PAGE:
T1 - Evaluation of white matter fiber clustering methods for diffusion tensor imaging

AU - Vilanova, Anna

AU - Moberts, B.

AU - Wijk, Jarke J. van

AU - Op denBuijs, J.

AU - Roos, F.G.

AU - Pul, C. van

PY - 2006

Y1 - 2006

N2 - Fiber tracking is a standard approach for the visualization of the results of Diffusion Tensor Imaging (DTI). Individual fibers are reconstructed from the tensor information by tracing streamlines. Usually fibers are defined by manually setting seed points. In this case, the result is biased by the user and therefore not easily reproducible. Some methods propose to seed through the whole volume to avoid manual seeding. However, white matter is a complex structure and the image gets easily cluttered. This makes it difficult to see meaningful structures. Fibers form anatomically entities called bundles. Several authors have proposed to use clustering techniques for fibers, such that the enormous amount of individual fibers is reduced to a limited number of logical fiber clusters that are more manageable and understandable. Clustering might also be used to explore and obtain quantitative comparisons by unbiased measurements in anatomically structures. Different clustering algorithms and different options within a clustering algorithm (e.g., similarity measure between fibers) can be chosen. Furthermore, clustering algorithms have parameters to tune such as the amount of clusters to obtain. It is not clear which method or distance measure produces the best results. Many combinations exist and therefore it is also not viable that physicians evaluate all possible combinations. We present the results of the evaluation of different similarity measures and clustering techniques using the framework presented by Moberts et al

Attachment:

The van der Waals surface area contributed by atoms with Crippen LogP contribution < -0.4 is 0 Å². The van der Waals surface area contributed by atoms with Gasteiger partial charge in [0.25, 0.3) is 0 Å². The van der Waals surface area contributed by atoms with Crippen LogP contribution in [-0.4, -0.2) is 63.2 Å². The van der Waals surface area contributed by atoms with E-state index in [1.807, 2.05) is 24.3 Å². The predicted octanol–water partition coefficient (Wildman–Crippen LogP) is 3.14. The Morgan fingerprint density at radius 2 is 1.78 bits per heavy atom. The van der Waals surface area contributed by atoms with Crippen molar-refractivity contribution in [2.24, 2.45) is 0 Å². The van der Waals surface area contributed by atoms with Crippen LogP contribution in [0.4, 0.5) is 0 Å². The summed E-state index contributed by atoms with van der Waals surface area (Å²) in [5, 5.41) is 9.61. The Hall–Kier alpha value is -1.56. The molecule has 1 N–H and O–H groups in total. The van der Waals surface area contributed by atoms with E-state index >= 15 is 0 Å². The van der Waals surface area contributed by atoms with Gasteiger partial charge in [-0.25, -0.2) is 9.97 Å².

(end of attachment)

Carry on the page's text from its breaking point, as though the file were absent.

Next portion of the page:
AB - Fiber tracking is a standard approach for the visualization of the results of Diffusion Tensor Imaging (DTI). Individual fibers are reconstructed from the tensor information by tracing streamlines. Usually fibers are defined by manually setting seed points. In this case, the result is biased by the user and therefore not easily reproducible. Some methods propose to seed through the whole volume to avoid manual seeding. However, white matter is a complex structure and the image gets easily cluttered. This makes it difficult to see meaningful structures. Fibers form anatomically entities called bundles. Several authors have proposed to use clustering techniques for fibers, such that the enormous amount of individual fibers is reduced to a limited number of logical fiber clusters that are more manageable and understandable. Clustering might also be used to explore and obtain quantitative comparisons by unbiased measurements in anatomically structures. Different clustering algorithms and different options within a clustering algorithm (e.g., similarity measure between fibers) can be chosen. Furthermore, clustering algorithms have parameters to tune such as the amount of clusters to obtain. It is not clear which method or distance measure produces the best results. Many combinations exist and therefore it is also not viable that physicians evaluate all possible combinations. We present the results of the evaluation of different similarity measures and clustering techniques using the framework presented by Moberts et al